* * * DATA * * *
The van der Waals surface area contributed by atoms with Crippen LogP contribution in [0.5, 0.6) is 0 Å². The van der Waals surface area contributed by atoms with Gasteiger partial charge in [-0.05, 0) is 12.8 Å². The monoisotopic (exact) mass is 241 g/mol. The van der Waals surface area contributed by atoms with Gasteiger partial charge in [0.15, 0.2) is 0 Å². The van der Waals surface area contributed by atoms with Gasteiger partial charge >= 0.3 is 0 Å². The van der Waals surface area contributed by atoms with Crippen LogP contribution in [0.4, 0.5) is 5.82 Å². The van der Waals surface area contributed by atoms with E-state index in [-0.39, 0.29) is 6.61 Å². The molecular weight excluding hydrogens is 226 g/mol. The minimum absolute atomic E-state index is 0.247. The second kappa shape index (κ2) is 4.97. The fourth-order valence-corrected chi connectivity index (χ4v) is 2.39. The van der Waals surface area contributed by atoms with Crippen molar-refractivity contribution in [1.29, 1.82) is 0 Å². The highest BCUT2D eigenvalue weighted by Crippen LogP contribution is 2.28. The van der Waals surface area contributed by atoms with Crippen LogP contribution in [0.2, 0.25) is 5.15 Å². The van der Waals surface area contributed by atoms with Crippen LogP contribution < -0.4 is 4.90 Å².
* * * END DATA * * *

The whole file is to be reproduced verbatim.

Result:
The van der Waals surface area contributed by atoms with Crippen LogP contribution in [0.5, 0.6) is 0 Å². The van der Waals surface area contributed by atoms with Gasteiger partial charge in [-0.05, 0) is 12.8 Å². The monoisotopic (exact) mass is 241 g/mol. The van der Waals surface area contributed by atoms with Gasteiger partial charge in [0.15, 0.2) is 0 Å². The van der Waals surface area contributed by atoms with Gasteiger partial charge >= 0.3 is 0 Å². The van der Waals surface area contributed by atoms with Crippen LogP contribution in [0.4, 0.5) is 5.82 Å². The van der Waals surface area contributed by atoms with E-state index in [-0.39, 0.29) is 6.61 Å². The molecular weight excluding hydrogens is 226 g/mol. The minimum absolute atomic E-state index is 0.247. The second kappa shape index (κ2) is 4.97. The fourth-order valence-corrected chi connectivity index (χ4v) is 2.39. The van der Waals surface area contributed by atoms with Crippen molar-refractivity contribution in [1.29, 1.82) is 0 Å². The highest BCUT2D eigenvalue weighted by Crippen LogP contribution is 2.28. The van der Waals surface area contributed by atoms with Crippen LogP contribution in [0.2, 0.25) is 5.15 Å². The van der Waals surface area contributed by atoms with Crippen LogP contribution < -0.4 is 4.90 Å².